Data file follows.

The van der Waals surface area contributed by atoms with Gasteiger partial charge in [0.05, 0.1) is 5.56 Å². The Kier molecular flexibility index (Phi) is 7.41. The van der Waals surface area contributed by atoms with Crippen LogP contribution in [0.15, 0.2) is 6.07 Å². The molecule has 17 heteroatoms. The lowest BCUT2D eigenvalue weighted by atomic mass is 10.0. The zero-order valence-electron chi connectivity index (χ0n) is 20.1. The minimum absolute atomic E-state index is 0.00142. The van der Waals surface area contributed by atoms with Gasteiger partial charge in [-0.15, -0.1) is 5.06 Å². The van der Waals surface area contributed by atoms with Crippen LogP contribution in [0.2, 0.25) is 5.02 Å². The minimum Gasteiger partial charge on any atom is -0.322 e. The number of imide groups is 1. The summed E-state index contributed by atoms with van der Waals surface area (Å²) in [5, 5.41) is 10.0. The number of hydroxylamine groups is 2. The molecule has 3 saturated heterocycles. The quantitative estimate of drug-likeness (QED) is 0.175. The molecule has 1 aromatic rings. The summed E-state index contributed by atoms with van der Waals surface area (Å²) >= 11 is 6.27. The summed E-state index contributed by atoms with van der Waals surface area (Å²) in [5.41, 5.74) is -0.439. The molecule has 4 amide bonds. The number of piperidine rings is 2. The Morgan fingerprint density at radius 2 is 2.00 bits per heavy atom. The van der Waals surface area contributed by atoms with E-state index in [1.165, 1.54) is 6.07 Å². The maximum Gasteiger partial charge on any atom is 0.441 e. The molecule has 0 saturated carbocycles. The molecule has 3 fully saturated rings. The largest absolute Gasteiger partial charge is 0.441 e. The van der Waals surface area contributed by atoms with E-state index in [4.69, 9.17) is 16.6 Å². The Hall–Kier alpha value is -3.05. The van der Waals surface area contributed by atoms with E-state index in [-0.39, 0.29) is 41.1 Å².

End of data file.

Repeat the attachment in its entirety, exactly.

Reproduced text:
The van der Waals surface area contributed by atoms with Gasteiger partial charge in [0.05, 0.1) is 5.56 Å². The Kier molecular flexibility index (Phi) is 7.41. The van der Waals surface area contributed by atoms with Crippen LogP contribution in [0.15, 0.2) is 6.07 Å². The molecule has 17 heteroatoms. The lowest BCUT2D eigenvalue weighted by atomic mass is 10.0. The zero-order valence-electron chi connectivity index (χ0n) is 20.1. The minimum absolute atomic E-state index is 0.00142. The van der Waals surface area contributed by atoms with Gasteiger partial charge in [-0.15, -0.1) is 5.06 Å². The van der Waals surface area contributed by atoms with Crippen LogP contribution in [0.2, 0.25) is 5.02 Å². The minimum Gasteiger partial charge on any atom is -0.322 e. The number of imide groups is 1. The summed E-state index contributed by atoms with van der Waals surface area (Å²) in [5, 5.41) is 10.0. The number of hydroxylamine groups is 2. The molecule has 3 saturated heterocycles. The quantitative estimate of drug-likeness (QED) is 0.175. The molecule has 1 aromatic rings. The summed E-state index contributed by atoms with van der Waals surface area (Å²) >= 11 is 6.27. The summed E-state index contributed by atoms with van der Waals surface area (Å²) in [5.41, 5.74) is -0.439. The molecule has 4 amide bonds. The number of piperidine rings is 2. The Morgan fingerprint density at radius 2 is 2.00 bits per heavy atom. The van der Waals surface area contributed by atoms with E-state index in [1.165, 1.54) is 6.07 Å². The maximum Gasteiger partial charge on any atom is 0.441 e. The molecule has 0 saturated carbocycles. The molecule has 3 fully saturated rings. The largest absolute Gasteiger partial charge is 0.441 e. The van der Waals surface area contributed by atoms with E-state index in [4.69, 9.17) is 16.6 Å². The Hall–Kier alpha value is -3.05. The van der Waals surface area contributed by atoms with E-state index in [-0.39, 0.29) is 41.1 Å².